Todd Hartley: I’m With Stupid
The Aspen Times
Aspen, CO Colorado
There are lots of places I’m glad I don’t live, and not all of them are in New Jersey or Wasilla, Alaska. In fact, I would much prefer those two places to anywhere in Afghanistan or Pakistan. Here’s a general rule of thumb: If the country name ends in ‘stan or the women in said country have to cover themselves from head to toe, you can pretty much consider me not interested.
The one place I think I would least like to live, however, is North Korea, a nation famous for having bitterly cold winters and virtually no electricity to keep warm during them. But that’s not why I find the prospect of life in North Korea so repugnant. Mainly, I just think it would be horrible to live in a country where self-delusion and paranoia are more or less official state policies.
Both of those lovely attributes were on display in the last week with news of North Korea’s much ballyhooed rocket launch and a controversial soccer match between the two Koreas. And both events provided further evidence why being a North Korean would be a fate worse than being a North Dakotan during flood season.
The rocket launch was hailed as a “proud victory” by officials in Pyongyang, who claimed that they successfully deployed a satellite to beam back patriotic songs for the listening pleasure of the ecstatic population. So ecstatic was the population about this momentous occasion, apparently, that tens of thousands of them rallied in the capital to celebrate.
This can mean only one of two things: Either the people were forced to rally under the threat of death, or they were told that if enough of them gathered and generated sufficient body heat, the ones in the middle of the crowd, much like emperor penguins, might actually experience warmth for the first time since September.
Despite the government’s assertion that the satellite was up and broadcasting, the U.S., Japan and South Korea all claimed the launch ended in failure, with the rocket crashing down into the Pacific Ocean. Naturally, Pyongyang scoffed at this notion even as North Korean officials told Japan to stop searching for debris from the rocket, an action which they considered espionage and an “intolerable military provocation.”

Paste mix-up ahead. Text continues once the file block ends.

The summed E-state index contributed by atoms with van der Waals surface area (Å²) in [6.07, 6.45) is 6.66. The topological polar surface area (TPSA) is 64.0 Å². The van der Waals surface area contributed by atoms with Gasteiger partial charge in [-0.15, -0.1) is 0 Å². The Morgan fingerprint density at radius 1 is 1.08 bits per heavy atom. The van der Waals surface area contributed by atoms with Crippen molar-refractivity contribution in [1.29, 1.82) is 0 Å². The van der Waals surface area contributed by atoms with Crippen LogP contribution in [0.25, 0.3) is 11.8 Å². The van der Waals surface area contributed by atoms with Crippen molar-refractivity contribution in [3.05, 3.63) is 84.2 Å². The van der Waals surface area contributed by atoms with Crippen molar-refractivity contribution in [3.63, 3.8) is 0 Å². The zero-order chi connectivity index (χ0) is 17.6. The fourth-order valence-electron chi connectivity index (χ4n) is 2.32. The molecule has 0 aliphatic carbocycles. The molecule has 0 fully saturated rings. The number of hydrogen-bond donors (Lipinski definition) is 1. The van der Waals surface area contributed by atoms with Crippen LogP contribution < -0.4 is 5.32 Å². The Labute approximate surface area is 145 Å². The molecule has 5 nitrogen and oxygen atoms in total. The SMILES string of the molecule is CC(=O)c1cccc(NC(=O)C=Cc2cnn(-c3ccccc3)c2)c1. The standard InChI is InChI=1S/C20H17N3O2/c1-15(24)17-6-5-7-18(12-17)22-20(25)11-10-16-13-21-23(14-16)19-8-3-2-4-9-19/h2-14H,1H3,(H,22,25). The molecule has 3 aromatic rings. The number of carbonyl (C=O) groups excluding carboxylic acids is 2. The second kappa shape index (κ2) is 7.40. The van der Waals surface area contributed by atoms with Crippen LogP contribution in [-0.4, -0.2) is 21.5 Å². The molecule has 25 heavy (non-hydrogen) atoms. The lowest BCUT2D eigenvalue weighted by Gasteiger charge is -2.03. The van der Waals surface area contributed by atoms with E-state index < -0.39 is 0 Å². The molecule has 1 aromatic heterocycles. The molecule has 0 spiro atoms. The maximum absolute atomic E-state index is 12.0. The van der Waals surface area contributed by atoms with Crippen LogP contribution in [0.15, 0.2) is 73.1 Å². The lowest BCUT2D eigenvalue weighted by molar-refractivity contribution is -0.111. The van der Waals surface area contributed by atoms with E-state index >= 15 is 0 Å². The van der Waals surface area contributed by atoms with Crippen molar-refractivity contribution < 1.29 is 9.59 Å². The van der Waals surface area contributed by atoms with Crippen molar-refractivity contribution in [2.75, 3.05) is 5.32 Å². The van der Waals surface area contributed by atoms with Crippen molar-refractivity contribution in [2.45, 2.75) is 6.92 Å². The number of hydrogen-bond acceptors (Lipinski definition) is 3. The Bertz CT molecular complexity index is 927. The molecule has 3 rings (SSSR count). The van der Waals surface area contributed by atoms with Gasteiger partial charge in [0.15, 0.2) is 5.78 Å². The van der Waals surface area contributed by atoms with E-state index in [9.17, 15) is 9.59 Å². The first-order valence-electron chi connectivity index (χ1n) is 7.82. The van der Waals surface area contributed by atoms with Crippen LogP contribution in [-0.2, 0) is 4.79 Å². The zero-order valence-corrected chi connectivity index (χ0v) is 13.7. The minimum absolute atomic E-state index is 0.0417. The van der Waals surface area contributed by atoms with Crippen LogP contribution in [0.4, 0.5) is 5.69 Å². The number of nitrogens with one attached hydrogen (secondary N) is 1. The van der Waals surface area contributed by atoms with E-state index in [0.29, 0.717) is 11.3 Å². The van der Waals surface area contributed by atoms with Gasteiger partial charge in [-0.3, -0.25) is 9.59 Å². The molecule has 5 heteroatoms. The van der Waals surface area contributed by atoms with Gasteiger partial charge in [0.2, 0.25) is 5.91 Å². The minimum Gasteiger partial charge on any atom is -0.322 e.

Why anyone would be worried that somebody might find a rocket in the ocean if that rocket made it into space is beyond me, but that’s just the sort of self-delusion that seems to emanate from North Korea on a daily basis. I think it’s obvious what happened; the rocket fell into the Pacific, but North Korea suffers from such a massive inferiority complex that there’s no way the government would ever admit that.
As far as the paranoia is concerned, here’s all you need to know about the soccer match between North Korea and South Korea: The South won by a score of 1-0, and the North immediately accused the victors of poisoning its players with an “adulterated foodstuff,” whatever that means.
What happened is that prior to the match, a World Cup qualifier played in Seoul, three North Korean players got food poisoning. According to the South, a sports doctor examined the players and found no serious problems, but that wasn’t good enough for coach Kim Jong Hun and the North Korean soccer association, which called the alleged poisoning part of Seoul’s “moves for confrontation” with Pyongyang.
It’s sad, really, to think that the people of North Korea believe this sort of tripe, but they’ve had this brand of state-sponsored nonsense drummed into their heads for so long that they’re probably brainwashed by now. I’m quite sure that if that rocket did deploy a satellite, it’s broadcasting a hell of a lot more untrue propaganda than it is music.
But at least this time the two Koreas were able to meet on one of the teams’ home pitches, which was not the case the last time they played each other. On that occasion the North refused to let the South display its flag or sing the South Korean anthem at Kim Il-sung Stadium in Pyongyang, so FIFA intervened and moved the game to a neutral site in Shanghai. I imagine Pyongyang somehow spun that as a “victory” too.
But let’s not hold these unattractive qualities against North Korea. Rather, let’s spread our arms wide and give North Korea a great big hug. I think that’s what Pyongyang is really looking for. At the very least it would help the population stay warm without having to huddle together like penguins.
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Vagneur: Today’s the big local’s day, even though the celebrating may need to be a bit different this year.